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Sometimes, when using Java reflection or some special storing operation into Object, you end up with unchecked warnings. I got used to it and when I can't do anything about it, I document why one call is unchecked and why it should be considered as safe.

But, for the first time, I've got an error about a unchecked call. This function :

public <K,V extends SomeClass & SomeOtherClass<K>> void doSomethingWithSomeMap (Map<K,V> map, V data);

I thought that calling it this way :

Map someMap = ...;
SomeClass someData = ...;
doSomethingWithSomeMap(someMap, someData);

would give me an unchecked call warning. Jikes does a warning, but javac gives me an error :

Error: <K,V>doSomethingWithSomeMap(java.util.Map<K,V>,V) in SomeClass cannot be applied to (java.util.Map,SomeClass)

Any way to force it to compile with a warning?

Thanks.

share|improve this question
    
Why can you not make the parameter Map generic? You've got a generic method, so I don't see why you couldn't go all the way. (Edit: But now I see that that's not the point of the question, so feel free to ignore.) –  Michael Myers Mar 24 '10 at 20:40
    
Actualy, this function does some complex type checking and is very useful in most context. But, in one particular case, I need to call it with some results of a reflection operation later. The only workaround I found for now is making a safe and an unsafe version of this doSomethingWithSomeMap and it is dirty... –  François Cassistat Mar 24 '10 at 20:43
    
Can you post SomeClass and SomeOtherClass signatures? –  smink Mar 24 '10 at 20:50
    
Translated in false names : - public abstract class SomeClass - public interface SomeOtherClass<K> To do short, SomeOtherClass is an interface that specify the key to use by SomeClass as an identifier into the Map object. The type of the key varies from an implementation of SomeClass to another. –  François Cassistat Mar 24 '10 at 21:11
    
@François With the code that is given, and the way you want it; I do not think it is possible to suppress this "ERROR" as a Warning. –  ring bearer Mar 24 '10 at 21:21

4 Answers 4

up vote 1 down vote accepted

You already know that the problem is the type of someData. Unfortunately Java does not currently allow you to use the intersection type SomeClass & SomeOtherClass as the type for declaring a variable, nor as a cat target.

But there is a not-so-perfect way to do just this, by introducing an spurious type variable X extends SomeClass & SomeOtherClass and then declaring X someData.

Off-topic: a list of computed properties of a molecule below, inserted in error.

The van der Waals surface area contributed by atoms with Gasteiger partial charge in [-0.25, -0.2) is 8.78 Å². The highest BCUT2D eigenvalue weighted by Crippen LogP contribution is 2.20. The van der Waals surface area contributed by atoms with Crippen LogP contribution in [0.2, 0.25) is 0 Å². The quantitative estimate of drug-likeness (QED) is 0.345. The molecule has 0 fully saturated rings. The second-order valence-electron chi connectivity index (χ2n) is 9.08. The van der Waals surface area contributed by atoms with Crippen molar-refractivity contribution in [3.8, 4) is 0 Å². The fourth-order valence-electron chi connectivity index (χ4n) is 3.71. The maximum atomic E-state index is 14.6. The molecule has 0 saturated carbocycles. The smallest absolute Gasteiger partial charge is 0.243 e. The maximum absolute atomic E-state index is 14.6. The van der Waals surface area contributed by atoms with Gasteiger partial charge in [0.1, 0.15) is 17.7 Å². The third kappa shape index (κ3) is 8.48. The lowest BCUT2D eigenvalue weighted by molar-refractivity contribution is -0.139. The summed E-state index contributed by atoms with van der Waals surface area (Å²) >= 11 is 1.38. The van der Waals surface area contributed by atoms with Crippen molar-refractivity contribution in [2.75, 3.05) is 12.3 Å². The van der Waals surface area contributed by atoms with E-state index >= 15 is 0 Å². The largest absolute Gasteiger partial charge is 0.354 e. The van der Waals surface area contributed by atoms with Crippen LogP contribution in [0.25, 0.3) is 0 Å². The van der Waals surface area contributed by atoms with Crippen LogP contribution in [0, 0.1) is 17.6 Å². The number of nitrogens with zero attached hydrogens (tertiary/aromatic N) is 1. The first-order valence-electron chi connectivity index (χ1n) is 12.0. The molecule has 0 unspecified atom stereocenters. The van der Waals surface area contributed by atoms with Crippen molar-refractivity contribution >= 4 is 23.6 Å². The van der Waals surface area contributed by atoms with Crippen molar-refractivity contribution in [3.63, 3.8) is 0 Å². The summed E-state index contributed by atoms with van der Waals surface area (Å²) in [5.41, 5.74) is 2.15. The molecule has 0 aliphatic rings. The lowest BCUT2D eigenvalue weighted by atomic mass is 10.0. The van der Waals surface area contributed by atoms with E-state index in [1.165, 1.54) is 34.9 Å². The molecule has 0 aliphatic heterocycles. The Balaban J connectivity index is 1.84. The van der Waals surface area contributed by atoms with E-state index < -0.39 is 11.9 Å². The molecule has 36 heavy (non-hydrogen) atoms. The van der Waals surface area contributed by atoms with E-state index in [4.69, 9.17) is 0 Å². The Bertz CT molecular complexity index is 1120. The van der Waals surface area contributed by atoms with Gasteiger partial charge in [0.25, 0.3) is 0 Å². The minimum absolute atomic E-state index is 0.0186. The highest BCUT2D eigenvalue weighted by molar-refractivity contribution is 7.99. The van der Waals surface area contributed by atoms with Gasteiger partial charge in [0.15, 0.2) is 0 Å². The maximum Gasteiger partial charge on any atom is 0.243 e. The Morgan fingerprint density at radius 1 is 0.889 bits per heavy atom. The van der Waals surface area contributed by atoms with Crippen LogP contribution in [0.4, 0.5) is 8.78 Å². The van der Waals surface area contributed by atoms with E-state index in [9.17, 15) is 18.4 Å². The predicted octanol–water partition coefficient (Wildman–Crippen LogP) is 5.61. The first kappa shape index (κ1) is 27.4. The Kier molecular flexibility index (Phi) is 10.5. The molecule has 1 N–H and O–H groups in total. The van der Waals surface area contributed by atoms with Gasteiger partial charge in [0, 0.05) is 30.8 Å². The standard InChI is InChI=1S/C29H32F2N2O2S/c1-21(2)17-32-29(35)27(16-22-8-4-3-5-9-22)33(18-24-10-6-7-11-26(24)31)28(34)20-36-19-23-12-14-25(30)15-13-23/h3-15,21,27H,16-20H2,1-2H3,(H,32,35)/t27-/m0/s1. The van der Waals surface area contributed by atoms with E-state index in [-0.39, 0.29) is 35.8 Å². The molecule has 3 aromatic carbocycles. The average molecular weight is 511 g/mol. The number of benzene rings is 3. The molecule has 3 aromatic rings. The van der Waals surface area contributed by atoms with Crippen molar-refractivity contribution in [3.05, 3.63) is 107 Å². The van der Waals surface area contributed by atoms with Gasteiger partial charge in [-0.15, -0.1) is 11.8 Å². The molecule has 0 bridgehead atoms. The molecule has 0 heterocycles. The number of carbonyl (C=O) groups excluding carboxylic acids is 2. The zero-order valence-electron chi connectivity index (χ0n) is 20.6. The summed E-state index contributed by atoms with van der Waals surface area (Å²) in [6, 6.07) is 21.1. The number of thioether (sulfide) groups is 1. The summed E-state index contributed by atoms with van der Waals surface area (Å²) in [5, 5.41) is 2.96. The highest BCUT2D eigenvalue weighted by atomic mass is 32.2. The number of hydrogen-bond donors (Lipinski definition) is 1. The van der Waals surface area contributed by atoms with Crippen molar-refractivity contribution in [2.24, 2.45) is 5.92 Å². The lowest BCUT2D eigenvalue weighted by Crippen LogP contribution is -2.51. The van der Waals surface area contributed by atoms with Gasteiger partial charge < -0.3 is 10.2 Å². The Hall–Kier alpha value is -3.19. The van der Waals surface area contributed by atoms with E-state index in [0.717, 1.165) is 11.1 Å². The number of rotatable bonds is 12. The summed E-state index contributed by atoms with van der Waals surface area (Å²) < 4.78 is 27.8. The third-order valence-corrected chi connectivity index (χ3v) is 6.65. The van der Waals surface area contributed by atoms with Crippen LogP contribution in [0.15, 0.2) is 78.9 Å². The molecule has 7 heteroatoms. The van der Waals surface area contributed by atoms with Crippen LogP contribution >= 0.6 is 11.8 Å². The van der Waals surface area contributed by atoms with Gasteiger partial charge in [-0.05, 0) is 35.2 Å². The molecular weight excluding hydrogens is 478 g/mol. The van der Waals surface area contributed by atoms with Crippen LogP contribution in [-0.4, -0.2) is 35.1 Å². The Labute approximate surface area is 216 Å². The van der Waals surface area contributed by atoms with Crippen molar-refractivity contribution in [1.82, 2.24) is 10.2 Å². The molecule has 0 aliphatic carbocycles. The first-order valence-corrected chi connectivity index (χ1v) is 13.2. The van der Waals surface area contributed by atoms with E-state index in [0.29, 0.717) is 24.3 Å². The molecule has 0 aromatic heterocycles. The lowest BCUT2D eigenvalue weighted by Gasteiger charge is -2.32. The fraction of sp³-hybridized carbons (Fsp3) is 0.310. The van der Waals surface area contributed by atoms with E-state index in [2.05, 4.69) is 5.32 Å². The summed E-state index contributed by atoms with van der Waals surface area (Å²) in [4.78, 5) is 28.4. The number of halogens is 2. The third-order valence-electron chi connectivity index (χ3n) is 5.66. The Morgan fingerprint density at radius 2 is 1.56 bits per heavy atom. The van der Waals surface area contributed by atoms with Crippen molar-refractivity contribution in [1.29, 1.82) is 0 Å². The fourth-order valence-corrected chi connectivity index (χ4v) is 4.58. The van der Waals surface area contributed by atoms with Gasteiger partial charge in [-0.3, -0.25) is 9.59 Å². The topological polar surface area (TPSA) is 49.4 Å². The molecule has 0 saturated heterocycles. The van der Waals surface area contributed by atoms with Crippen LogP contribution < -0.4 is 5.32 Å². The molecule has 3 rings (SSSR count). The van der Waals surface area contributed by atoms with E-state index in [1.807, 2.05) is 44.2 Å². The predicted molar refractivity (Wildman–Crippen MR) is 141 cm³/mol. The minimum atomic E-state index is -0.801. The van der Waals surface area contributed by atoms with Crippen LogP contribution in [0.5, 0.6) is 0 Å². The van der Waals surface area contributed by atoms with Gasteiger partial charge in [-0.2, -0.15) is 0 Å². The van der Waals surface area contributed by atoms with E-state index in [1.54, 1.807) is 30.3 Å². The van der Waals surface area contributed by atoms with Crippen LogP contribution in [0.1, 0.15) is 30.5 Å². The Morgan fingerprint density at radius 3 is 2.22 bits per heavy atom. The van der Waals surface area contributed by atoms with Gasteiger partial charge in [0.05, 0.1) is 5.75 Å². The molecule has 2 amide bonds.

This should be done on the method that reflectively produces values to be assigned to someData. An unchecked cast (X) will be necessary which is provably safe.

Overall, something like this:

public <X extends SomeClass & SomeOtherClass>
void doReflectionMagic() {
    Map someMap = ...;
    X someData = (X) ...;
    doSomethingWithSomeMap(someMap, someData);
}
share|improve this answer
    
Interesting, yeah, I think it should work! –  François Cassistat Oct 1 '12 at 23:08
    
BTW : strange enough, the old code I've tried in the question compiles now with a more recent version of the JDK. Don't know why. ;) –  François Cassistat Oct 1 '12 at 23:10
    
@FrançoisCassistat Didn't expect that one :) –  Saintali Oct 2 '12 at 11:50

In what voodoo have you got yourself into :) ? From the question and comments I assumed that you are sure that you have objects that extend abstract class SomeClass and also implement interface SomeOtherClass. If this is the case I suggest an intermediate abstract class in the hierarchy that share these properties.

public abstract class Foo<K> extends SomeClass implements SomeOtherClass<K> {
  ...
}

That way you could simplify the static method signature to:

public <K,V extends Foo<K>> void doSomethingWithSomeMap (Map<K,V> map, V data);

If you do not want to change your current object hierarchy you can fool the compiler using another level of indirection with the adapter pattern.

"All problems in computer science can be solved by another level of indirection." -- David Wheeler

public abstract class SomeClass {    
  public abstract void method1();
}

public interface SomeOtherClass<K> {